M.A. / Associate Professor
Department of English and American Studies, Graduate School of Foreign Studies, Kyoto University of Foreign Studies (Master’s Course); Department of English Literature and Language, Graduate School of Humanities, Konan University (Doctoral Course)
Adjunct Lecturer at Osaka University, University of Toyama, and Konan University,
Medalio Placheta Award (2011)
Lectures on the history of the English language, linguistics, language and cognition, and a study of English grammar and vocabulary based on the latest linguistic theories
Much has been discussed on construction alternations, mainly concerning the dative alternation and the locative alternation, within the framework of linguistic theories such as generative grammar, lexical semantics and cognitive grammar. This study deals with the locative alternation involving verbs of removing as in (1)-(3).
(1) a. Henry cleared dishes from the table.
b. Henry cleared the table of dishes.
(2) a. The thief stole the painting from the museum.
b. *The thief stole the museum of the painting.
(3) a. *The doctor cured pneumonia from Pat.
b. The doctor cured Pat of pneumonia.
The aim of this study is to clarify the fundamental distinction between the from-construction and the of-construction in (1) in terms of semantics and to investigate the exceptional cases in which non-alternating verbs such as cure are used in the from-construction.
As shown in (4a), the verb rob takes the victim as the direct object and the goods is represented as the object of the preposition of.
(4) a. Jesse robbed the rich of all their money.
b. *Jesse robbed a million dollars from the rich.
In (4a) there is a gap between the form and the meaning, and it is also difficult to give an reasonable explanation for the emergence of the preposition of between the two NPs from the viewpoint of Present-day English grammar.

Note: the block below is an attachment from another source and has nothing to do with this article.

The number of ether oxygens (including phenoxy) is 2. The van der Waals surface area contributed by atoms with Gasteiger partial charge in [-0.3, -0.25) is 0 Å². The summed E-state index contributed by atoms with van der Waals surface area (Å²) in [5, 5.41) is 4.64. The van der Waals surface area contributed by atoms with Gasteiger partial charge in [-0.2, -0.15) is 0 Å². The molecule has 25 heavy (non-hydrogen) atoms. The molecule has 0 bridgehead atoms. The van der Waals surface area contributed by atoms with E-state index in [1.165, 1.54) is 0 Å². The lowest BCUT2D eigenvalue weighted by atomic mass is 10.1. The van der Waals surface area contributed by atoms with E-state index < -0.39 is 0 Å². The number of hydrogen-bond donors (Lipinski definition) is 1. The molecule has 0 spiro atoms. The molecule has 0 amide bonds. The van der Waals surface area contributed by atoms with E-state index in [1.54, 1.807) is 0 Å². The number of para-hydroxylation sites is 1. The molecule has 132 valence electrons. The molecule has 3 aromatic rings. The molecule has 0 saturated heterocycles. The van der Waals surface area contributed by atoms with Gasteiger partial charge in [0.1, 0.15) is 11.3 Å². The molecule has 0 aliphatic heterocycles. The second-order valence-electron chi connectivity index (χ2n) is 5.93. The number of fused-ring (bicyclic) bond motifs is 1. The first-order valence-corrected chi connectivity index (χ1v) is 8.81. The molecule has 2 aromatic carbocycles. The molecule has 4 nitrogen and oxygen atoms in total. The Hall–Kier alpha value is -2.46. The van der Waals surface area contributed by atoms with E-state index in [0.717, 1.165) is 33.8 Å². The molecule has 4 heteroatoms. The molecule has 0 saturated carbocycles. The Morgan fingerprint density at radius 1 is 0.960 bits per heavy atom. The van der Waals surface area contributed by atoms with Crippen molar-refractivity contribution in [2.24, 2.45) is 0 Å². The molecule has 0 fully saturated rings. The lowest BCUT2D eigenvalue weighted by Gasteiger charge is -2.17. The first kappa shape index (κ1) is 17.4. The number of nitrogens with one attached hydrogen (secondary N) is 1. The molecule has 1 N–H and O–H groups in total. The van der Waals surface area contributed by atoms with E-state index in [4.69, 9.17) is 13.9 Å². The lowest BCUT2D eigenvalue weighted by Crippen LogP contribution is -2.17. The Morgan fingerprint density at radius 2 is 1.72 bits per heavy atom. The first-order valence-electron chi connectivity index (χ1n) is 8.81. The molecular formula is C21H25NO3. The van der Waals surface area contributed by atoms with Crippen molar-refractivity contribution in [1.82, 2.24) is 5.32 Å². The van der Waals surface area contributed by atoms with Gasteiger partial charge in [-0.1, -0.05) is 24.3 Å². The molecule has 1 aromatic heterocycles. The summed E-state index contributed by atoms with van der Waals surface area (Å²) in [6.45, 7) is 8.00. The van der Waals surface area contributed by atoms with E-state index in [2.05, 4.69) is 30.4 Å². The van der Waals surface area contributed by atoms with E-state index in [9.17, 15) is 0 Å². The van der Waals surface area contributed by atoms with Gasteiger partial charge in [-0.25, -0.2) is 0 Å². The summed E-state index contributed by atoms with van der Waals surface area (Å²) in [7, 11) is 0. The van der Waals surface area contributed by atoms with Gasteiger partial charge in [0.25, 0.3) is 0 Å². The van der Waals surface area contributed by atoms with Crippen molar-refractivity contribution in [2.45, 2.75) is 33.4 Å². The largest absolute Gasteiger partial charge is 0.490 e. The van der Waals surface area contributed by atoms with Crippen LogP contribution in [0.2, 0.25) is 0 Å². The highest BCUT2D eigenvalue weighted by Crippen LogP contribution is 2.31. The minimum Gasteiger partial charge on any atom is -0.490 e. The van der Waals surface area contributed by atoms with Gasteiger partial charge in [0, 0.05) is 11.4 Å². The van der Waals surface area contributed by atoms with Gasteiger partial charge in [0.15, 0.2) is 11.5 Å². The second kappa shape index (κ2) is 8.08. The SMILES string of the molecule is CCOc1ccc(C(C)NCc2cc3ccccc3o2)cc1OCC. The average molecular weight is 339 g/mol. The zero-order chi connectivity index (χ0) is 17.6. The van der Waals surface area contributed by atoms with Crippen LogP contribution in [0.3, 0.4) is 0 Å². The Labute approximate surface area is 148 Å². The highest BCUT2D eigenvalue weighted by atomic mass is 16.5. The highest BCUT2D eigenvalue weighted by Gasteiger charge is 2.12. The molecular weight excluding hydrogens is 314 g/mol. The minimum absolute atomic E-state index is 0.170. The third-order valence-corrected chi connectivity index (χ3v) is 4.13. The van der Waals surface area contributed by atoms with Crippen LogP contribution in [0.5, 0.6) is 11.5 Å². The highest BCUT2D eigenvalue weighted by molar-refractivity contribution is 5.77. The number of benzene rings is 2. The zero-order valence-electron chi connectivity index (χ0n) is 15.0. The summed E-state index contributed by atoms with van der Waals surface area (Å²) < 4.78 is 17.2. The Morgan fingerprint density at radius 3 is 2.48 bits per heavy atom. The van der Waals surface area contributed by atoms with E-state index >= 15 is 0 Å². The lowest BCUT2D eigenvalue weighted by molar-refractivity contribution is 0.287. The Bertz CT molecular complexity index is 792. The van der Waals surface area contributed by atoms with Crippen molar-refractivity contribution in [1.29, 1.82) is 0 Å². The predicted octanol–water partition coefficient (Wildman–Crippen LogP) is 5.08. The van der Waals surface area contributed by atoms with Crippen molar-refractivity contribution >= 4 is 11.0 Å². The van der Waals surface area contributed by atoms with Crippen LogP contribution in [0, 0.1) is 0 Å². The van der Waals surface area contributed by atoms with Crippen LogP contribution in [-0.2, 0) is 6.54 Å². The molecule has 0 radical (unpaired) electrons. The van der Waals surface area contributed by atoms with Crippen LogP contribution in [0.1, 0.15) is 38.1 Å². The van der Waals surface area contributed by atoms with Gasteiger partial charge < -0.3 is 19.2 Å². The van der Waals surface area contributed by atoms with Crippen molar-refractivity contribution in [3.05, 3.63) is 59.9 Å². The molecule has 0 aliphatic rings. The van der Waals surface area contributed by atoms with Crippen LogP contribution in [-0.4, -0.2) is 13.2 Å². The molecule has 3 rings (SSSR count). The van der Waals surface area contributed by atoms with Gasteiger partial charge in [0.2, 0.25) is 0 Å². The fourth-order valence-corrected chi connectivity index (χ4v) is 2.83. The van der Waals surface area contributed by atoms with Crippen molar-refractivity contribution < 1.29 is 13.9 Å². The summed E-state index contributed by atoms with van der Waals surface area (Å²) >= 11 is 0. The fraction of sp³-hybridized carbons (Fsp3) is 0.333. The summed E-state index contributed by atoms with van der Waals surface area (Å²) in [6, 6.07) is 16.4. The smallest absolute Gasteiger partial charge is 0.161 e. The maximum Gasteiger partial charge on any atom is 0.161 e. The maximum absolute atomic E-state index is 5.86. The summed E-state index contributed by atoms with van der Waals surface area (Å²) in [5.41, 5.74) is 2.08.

In Old English, the verbs of possessional deprivation appeared in the two types of the ditransitive construction. The two objects in one construction were the accusative and the genitive; those in the other construction were the accusative and the dative. The former developed into the of-construction and the latter into the from-construction in the Middle English period. These syntactic changes can be shown as below.
(5) NP1 V NP2(ACC) NP3(GEN) → NP1 V NP2 of NP3
(6) NP1 V NP2(DAT) NP3(ACC) → NP1 V NP3 from NP2
The verb rob selected the ‘NP1 V NP2 of NP3’ structure, which was derived from the syntactic structure of the Old English verbs of deprivation, when the verb was borrowed from French to English in the Middle English period.
As discussed above, it is essential to study constructionalization from a historical linguistic point of view.
Nyugaku, N. (1999) “Lexical Semantics and the Old English Passive Constructions”, Konan English Literature, vol. 14, pp. 65-78.
Moriyama, T. and N. Nyugaku et al. (2010) Concepts of English Prepositions ― From the Multidisciplinary Viewpoints of Cognitive Linguistics, Pedagogy, Sociology, Psychology and Language Culture―, V-2 Solution.
Nyugaku, N. (2019) “A Diachronic Study of the Complementation of the Verb rob”, Memoirs of Fukui University of Technology, vol. 49, pp. 208-215.